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Collected Landscapes

Exhibiton view Gesammelte Landschaft 2004

Exhibition view Gesammelte Landschaft 2004

Exhibition view Gesammelte Landschaft 2004

Exhibition view Gesammelte Landschaft 2004

30. January – 7. March 2004

Kunstmuseum

The environs of the Kunstmuseum Thun -- the Bernese Oberland with its natural peculiarities – has certainly left its mark on the museum's collection. That collection embraces a large number of 19th century views and vedutas of Thun, and to this very day, many artists still explore the theme of the landscape. "Gesammelte Landschaften" (Collected Landscapes) focused on this central motif, showing a cross-section of the museum's collection which it complemented with several important works on loan specially for this exhibition.

Whereas in the 19th-century those forerunners of the postcard, vedutas, were very widespread and mainly comprised faithful depictions of cities or landscapes, in the 20th century artists' views of the landscape changed considerably. What has not changed to this day, however, are those natural peculiarities which have repeatedly attracted artists' attention: the Niesen or the Niederhorn peaks, the Jungfrau mountain chain, or the lakes – all of which are still important points of departure for artists. Thus for example the 38-part series of views of Lake Thun by Jean-Frédéric Schnyders (*1945) is not so much a contemporary veduta-work as an artistic concept.

The concept of the landscape which this exhibition takes into account is both broad and abstract, as witness the works by Burkhard Hilty (*1929) or Peter Willen (*1941). With his large woodcut entitled Rüschegg Franz Gertsch (*1930) takes the viewer into an intimate landscape space in which he invites him to contemplate. In the paintings by Peter Stämpfli (*1937) or Werner Ritter (*1933) we encounter important representatives of Pop Art in the 1960s and experience the landscape as seen through the windscreen of a car.

Current engagements with the theme of the landscape are to be found above all in the field of photography, for example in the works of Balthasar Burkhard (*1944), Reto Camenisch (*1958) or Christian Helmle (*1952). Often however it is not a precise landscape depiction that is to fore. Instead the theme of the landscape takes on a whole new dimension through the choice of frame or the emphasis on a particular line of vision.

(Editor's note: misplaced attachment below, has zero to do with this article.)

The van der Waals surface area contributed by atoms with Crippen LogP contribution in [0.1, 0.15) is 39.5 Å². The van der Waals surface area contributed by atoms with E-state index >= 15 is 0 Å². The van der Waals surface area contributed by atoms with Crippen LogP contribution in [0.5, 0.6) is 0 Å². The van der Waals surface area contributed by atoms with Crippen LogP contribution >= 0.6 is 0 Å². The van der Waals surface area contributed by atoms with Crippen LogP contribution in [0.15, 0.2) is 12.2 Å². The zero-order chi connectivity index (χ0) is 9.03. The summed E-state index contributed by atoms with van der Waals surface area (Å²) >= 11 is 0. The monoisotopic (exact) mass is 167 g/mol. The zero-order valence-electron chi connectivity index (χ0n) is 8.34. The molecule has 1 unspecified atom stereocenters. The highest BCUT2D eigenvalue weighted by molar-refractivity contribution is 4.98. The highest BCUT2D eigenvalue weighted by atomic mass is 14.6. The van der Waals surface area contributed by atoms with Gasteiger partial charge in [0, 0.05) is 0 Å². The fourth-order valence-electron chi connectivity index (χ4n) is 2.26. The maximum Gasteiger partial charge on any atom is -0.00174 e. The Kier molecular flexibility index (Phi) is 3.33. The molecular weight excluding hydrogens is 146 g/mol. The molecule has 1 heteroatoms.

Artists in the exhibition:
Johann Ludwig Aberli (CH 1723-1786), Leonhard Bantli (CH 1810-1880), William Henry Bartlett (GB 1809-1854), August Baud-Bovy (CH 1848-1899), Achilles Benz (CH 1766-1845), Samuel Birmann (CH 1793-1847), Blanchoud / Jacottet, Buhlmann, Balthasar Burkhard (CH *1944), Reto Camenisch (CH *1958), James Pattison Cockburn (1779-1847), Isidor Deroy (F 1797-1886), Johann Rudolf Dikenmann (CH 1793-1883), Jean Dubois (CH 1789-1849), H. Fischer (CH 1820 - 1886), Franz Gertsch (CH *1930), Alfred Glaus (CH 1890-1971), Christian Helmle (CH *1952), Burkhard Hilty (CH *1929), Rudolf Huber (CH 1770-1844), Bernhard Huwiler (CH *1961), Kaspar Käsli (CH *1862), Daniel Lafond (CH 1763-1831), Gabriel Ludwig Lory (CH *1763), Matthias Gabriel Lory (CH 1784-1846), Karim Noureldin (CH *1967), Wilhelm Ulrich Oppermann (CH 1786-1852), Markus Rätz (CH *1941), Christoph Rheiner (CH 1774-1850), Werner Ritter (CH *1933), Ludwig Rohbock (D), Friedrich Rosenberg (1758-1833), Adolphe Rouargue (F 1810-1870),Jakob Lorenz Rüdisühli, Leon J.B. Sabatier (F 1805-1857), Johann Heinrich Schilbach, David Alois Schmid (CH 1791-1861), Franz Schmid (CH 1796-1851), Jean-Frédéric Schnyder (CH *1945),Peter Stämpfli (CH *1937), Georg Straub (CH 1805-1877), Daniel Wegelin (CH 1802-1885), Jakob Samuel Weibel (1771-1846), Johann Jakob Wetzel (CH 1781-1834), Peter Willen (CH *1941), Marquard Wocher (CH 1760-1830), Caspar Wolf (CH 1735-1783), Julius Zimmermann (D 1824-1906)